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I've tried making the command

\newcommand{\aq}{_{(aq)}}

to make the subscript to show that an ion is aqueous, but when used in the \ce command it breaks the reaction arrows

\ce{2Cu(OH2)^{2+}_{6} + 4I^{-}\aq  <=> 2CuI v +I2 v +12H2O}
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BTW: IUPAC recommends to typeset “the states of aggregation of chemical species [...] appended to the formula in parentheses and [...] printed in Roman (upright) type without a full stop (period).” This means: not as a subscript. –  cgnieder May 2 '12 at 19:13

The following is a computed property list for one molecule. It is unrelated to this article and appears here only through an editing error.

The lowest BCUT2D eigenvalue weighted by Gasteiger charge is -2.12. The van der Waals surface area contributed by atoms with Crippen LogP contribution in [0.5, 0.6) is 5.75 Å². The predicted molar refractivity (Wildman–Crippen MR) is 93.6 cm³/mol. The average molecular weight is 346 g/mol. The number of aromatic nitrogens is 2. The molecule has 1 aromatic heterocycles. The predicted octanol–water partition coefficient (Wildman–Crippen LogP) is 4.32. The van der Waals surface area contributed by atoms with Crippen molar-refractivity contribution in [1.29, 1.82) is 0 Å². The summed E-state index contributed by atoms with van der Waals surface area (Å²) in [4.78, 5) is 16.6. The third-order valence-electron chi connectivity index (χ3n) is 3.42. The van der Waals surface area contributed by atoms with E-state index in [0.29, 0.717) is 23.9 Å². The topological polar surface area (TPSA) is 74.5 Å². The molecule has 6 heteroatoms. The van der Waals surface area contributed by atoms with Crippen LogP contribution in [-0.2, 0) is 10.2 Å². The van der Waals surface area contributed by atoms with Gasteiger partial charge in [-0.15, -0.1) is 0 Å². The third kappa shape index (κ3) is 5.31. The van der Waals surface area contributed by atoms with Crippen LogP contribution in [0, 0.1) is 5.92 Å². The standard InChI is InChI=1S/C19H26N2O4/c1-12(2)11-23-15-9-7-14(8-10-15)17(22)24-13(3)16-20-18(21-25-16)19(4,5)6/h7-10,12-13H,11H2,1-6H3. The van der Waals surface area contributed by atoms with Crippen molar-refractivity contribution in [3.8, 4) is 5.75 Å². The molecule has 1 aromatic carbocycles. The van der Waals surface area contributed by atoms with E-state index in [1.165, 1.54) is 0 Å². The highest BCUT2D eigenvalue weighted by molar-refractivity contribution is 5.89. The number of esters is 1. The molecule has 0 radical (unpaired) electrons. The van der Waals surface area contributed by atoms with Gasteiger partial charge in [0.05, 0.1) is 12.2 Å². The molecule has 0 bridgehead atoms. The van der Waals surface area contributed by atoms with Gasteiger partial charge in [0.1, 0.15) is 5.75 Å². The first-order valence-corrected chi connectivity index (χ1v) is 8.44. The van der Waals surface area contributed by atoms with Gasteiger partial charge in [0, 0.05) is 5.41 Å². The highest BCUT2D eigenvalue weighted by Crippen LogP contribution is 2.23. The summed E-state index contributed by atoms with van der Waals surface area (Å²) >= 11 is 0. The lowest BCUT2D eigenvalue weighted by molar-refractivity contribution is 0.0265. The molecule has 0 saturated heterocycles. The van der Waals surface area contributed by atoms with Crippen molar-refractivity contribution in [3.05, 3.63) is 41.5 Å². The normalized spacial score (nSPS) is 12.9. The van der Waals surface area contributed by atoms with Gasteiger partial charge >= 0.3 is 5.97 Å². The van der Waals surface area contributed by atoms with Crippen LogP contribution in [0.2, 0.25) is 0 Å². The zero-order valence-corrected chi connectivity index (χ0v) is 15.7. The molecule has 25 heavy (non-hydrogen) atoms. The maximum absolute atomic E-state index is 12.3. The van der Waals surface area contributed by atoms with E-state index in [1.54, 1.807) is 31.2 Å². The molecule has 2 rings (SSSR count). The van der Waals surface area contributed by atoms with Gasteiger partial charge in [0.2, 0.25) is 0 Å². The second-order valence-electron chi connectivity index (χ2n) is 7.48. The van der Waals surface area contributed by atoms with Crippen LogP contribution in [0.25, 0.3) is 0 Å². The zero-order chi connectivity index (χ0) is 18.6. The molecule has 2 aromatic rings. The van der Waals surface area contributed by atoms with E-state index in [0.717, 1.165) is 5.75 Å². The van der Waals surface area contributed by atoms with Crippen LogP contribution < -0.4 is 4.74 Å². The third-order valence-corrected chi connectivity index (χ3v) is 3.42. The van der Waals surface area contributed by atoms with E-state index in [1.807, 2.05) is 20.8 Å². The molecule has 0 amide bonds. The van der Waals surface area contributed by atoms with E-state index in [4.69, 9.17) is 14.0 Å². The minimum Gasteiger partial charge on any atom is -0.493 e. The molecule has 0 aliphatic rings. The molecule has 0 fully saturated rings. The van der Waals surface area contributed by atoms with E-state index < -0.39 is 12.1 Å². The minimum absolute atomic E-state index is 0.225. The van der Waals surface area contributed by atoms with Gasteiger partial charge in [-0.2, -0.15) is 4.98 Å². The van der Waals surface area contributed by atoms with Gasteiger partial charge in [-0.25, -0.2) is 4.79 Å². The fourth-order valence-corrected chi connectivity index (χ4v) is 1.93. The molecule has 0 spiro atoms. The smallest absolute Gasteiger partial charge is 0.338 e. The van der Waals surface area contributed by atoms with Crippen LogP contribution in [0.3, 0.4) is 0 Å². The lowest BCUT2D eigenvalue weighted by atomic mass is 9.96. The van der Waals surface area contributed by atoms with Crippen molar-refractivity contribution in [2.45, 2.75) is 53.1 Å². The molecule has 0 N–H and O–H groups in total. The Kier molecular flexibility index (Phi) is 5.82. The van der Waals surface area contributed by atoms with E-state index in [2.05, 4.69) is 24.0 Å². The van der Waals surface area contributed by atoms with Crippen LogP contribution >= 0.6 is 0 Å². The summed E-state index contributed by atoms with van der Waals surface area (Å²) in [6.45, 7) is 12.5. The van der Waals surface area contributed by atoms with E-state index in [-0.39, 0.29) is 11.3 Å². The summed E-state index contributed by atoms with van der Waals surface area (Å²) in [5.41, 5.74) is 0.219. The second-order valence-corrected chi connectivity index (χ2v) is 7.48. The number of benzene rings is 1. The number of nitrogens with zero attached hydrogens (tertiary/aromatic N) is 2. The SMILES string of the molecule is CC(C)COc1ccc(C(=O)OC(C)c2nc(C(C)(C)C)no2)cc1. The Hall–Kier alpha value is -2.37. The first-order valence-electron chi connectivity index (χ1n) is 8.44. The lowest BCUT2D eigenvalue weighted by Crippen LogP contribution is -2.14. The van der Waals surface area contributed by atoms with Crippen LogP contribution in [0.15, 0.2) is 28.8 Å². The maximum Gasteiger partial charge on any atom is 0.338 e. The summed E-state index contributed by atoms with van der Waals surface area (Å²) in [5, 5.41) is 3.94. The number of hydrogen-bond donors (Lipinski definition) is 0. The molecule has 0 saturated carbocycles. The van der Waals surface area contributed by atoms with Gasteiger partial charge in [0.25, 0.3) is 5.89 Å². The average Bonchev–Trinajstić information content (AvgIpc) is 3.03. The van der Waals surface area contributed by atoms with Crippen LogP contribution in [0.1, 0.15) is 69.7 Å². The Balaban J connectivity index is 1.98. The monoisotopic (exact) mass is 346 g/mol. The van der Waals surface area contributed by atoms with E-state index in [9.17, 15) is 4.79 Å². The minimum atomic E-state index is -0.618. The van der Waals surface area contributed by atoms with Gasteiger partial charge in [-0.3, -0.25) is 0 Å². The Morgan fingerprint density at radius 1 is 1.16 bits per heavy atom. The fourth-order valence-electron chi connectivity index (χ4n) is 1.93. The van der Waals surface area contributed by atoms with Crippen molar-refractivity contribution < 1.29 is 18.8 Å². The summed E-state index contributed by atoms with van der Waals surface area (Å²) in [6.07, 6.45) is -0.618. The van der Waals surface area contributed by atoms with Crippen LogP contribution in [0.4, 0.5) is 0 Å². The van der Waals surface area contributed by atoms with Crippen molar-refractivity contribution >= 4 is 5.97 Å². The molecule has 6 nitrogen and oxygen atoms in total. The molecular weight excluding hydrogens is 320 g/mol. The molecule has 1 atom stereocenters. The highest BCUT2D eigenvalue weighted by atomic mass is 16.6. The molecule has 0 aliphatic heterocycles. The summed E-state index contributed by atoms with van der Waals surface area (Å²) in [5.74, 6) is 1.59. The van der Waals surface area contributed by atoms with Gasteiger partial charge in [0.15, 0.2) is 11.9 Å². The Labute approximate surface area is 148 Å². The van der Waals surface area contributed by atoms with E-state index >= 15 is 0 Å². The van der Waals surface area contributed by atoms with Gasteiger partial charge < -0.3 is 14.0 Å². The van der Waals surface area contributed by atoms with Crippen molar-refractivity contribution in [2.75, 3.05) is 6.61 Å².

2 Answers 2

This is fixed if you use {} immediately following \aq:

\ce{2Cu(OH2)^{2+}_{6} + 4I^{-}\aq{} <=> 2CuI v +I2 v +12H2O}

mhchem and newcommand

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mhchem's arrows need to be preceded with a space. Since a command “eats” spaces after it there is no space before the arrow here: \ce{\cs <=>}. So that's why you need to add an empty group {} (\ce{\cs{} <=>}) or enclose the command with braces (\ce{{\cs} <=>}):

\documentclass{article}
\usepackage[version=3]{mhchem}

\setlength\parindent{0pt}
\begin{document}

without space: \ce{A<=>} \\
with space: \ce{A <=>}

\def\B{B}\bigskip
without space: \ce{\B <=>} \\
with space: \ce{\B{} <=>} \\
with space: \ce{{\B} <=>}

\end{document}

enter image description here

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